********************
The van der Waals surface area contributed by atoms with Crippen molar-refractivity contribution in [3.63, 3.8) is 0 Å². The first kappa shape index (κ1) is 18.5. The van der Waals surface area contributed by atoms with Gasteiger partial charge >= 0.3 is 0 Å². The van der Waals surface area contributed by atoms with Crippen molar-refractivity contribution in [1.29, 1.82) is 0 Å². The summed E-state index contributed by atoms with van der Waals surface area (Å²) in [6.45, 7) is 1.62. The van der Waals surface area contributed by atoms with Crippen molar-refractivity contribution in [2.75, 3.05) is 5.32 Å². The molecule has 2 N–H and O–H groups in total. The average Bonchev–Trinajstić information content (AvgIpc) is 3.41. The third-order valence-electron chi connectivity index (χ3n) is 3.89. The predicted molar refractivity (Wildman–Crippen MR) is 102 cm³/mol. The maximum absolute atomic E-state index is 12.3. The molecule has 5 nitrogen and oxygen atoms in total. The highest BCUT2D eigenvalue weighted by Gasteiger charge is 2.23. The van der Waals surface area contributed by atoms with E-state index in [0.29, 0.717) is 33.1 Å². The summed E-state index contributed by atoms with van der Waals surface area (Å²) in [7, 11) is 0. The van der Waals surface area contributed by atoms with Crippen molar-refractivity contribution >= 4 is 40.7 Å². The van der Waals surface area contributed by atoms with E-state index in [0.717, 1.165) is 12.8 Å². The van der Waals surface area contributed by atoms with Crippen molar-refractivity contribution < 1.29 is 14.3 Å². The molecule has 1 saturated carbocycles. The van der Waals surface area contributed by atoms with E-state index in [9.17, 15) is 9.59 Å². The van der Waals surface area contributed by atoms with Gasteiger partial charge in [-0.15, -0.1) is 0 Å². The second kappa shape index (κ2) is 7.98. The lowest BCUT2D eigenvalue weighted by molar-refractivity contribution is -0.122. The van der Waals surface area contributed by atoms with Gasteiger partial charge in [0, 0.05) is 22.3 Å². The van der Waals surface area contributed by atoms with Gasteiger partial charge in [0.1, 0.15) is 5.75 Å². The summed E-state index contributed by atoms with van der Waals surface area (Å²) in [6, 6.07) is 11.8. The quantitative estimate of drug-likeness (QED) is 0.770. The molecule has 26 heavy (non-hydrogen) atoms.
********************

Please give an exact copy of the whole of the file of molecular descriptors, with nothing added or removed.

The van der Waals surface area contributed by atoms with Crippen molar-refractivity contribution in [3.63, 3.8) is 0 Å². The first kappa shape index (κ1) is 18.5. The van der Waals surface area contributed by atoms with Gasteiger partial charge >= 0.3 is 0 Å². The van der Waals surface area contributed by atoms with Crippen molar-refractivity contribution in [1.29, 1.82) is 0 Å². The summed E-state index contributed by atoms with van der Waals surface area (Å²) in [6.45, 7) is 1.62. The van der Waals surface area contributed by atoms with Crippen molar-refractivity contribution in [2.75, 3.05) is 5.32 Å². The molecule has 2 N–H and O–H groups in total. The average Bonchev–Trinajstić information content (AvgIpc) is 3.41. The third-order valence-electron chi connectivity index (χ3n) is 3.89. The predicted molar refractivity (Wildman–Crippen MR) is 102 cm³/mol. The maximum absolute atomic E-state index is 12.3. The molecule has 5 nitrogen and oxygen atoms in total. The highest BCUT2D eigenvalue weighted by Gasteiger charge is 2.23. The van der Waals surface area contributed by atoms with E-state index in [0.29, 0.717) is 33.1 Å². The summed E-state index contributed by atoms with van der Waals surface area (Å²) in [7, 11) is 0. The van der Waals surface area contributed by atoms with Crippen molar-refractivity contribution >= 4 is 40.7 Å². The van der Waals surface area contributed by atoms with E-state index in [0.717, 1.165) is 12.8 Å². The van der Waals surface area contributed by atoms with Crippen molar-refractivity contribution < 1.29 is 14.3 Å². The molecule has 1 saturated carbocycles. The van der Waals surface area contributed by atoms with E-state index in [9.17, 15) is 9.59 Å². The van der Waals surface area contributed by atoms with Gasteiger partial charge in [-0.15, -0.1) is 0 Å². The second kappa shape index (κ2) is 7.98. The lowest BCUT2D eigenvalue weighted by molar-refractivity contribution is -0.122. The van der Waals surface area contributed by atoms with Gasteiger partial charge in [0, 0.05) is 22.3 Å². The van der Waals surface area contributed by atoms with Gasteiger partial charge in [0.1, 0.15) is 5.75 Å². The summed E-state index contributed by atoms with van der Waals surface area (Å²) in [6, 6.07) is 11.8. The quantitative estimate of drug-likeness (QED) is 0.770. The molecule has 26 heavy (non-hydrogen) atoms.